US 20030086339 A1 Abstract A clock recovery circuit includes a sampler for sampling a data signal. Logic determines whether a data edge lags or precedes a clock edge which drives the sampler, and provides early and late indications. A filter filters the early and late indications, and a phase controller adjusts the phase of the clock based on the filtered indications. Based on the filtered indications, a frequency estimator estimates the frequency difference between the data and clock, providing an input to the phase controller to further adjust the phase so as to continually correct for the frequency difference.
Claims(24) 1. A clock recovery circuit, comprising:
a sampler; logic to determine whether a data edge lags or precedes a clock edge to provide early and late indications, the clock edge driving the sampler; a filter to filter the early and late indications; a phase controller which adjusts phase of the clock based on the filtered indications; and a frequency estimator which, based on the filtered indications, estimates a frequency difference between the data and clock to provide an input to the phase controller to further adjust the phase so as to continually correct for the frequency difference. 2. The clock recovery circuit of a phase interpolator which adjusts the phase of the clock responsive to the phase controller. 3. The clock recovery circuit of a second filter to further filter the filtered indications; a frequency counter which, responsive to the further filtered indications, produces an output that represents an estimated difference in frequency between the clock and the data; and a frequency synthesizer which produces signals responsive to the estimated frequency difference, the signals controlling the phase controller to further adjust the phase. 4. The clock recovery circuit of a divide-by-X counter which divides the clock by a number X which is based on the estimated frequency difference, the divided clock providing the input to the phase controller to further adjust the phase. 5. The clock recovery circuit of a converter to convert the estimated frequency difference to a corresponding period, the number X being responsive to the period. 6. The clock recovery circuit of a divide-by-K counter, where K is a fixed number; and a divide-by-V counter, where V is responsive to the period. 7. The clock recovery circuit of 8. The clock recovery circuit of 9. The clock recovery circuit of 10. The clock recovery circuit of 11. The clock recovery circuit of 12. The clock recovery circuit of 13. A clock recovery method, comprising:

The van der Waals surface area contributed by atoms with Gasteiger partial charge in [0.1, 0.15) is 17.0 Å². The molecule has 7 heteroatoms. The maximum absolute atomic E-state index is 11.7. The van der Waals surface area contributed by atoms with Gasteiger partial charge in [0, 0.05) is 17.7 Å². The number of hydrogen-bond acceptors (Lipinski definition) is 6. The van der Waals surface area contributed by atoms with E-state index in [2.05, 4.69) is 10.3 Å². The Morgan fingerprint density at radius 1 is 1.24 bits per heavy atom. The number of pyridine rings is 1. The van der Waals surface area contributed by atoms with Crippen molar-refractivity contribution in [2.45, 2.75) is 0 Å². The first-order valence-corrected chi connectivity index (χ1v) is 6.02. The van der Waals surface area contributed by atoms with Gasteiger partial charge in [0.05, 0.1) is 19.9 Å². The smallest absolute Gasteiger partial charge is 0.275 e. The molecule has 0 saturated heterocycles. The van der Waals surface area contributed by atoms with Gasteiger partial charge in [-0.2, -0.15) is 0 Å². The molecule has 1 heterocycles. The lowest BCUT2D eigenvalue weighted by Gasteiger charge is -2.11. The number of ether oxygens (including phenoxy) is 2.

sampling, responsive to a clock edge, a data signal; determining whether a data edge lags or leads the clock edge, and providing one of an early and late indication based on the determining; filtering early and late indications; adjusting phase of the clock based on the filtered indications; based on the filtered indications, estimating a frequency difference between the data and the clock; and further adjusting the phase of the clock based on the estimated frequency difference. 14. The method of further filtering the filtered indications; producing, responsive to the further filtered indications, a signal that represents an estimated difference in frequency between the clock and the data; and further adjusting the phase, responsive to the estimated frequency difference. 15. The method of dividing the clock by a number X which is based on the estimated frequency difference, the further adjustment to the phase being responsive to the divided clock. 16. The method of converting the estimated frequency difference to a corresponding period, the number X being responsive to the period. 17. The method of dividing the clock by a number K, where K is a fixed number; and dividing the clock by a number V, where V is responsive to the period. 18. The method of 19. The method of 20. The method of 21. The method of 22. The method of 23. The method of 24. A clock recovery system, comprising: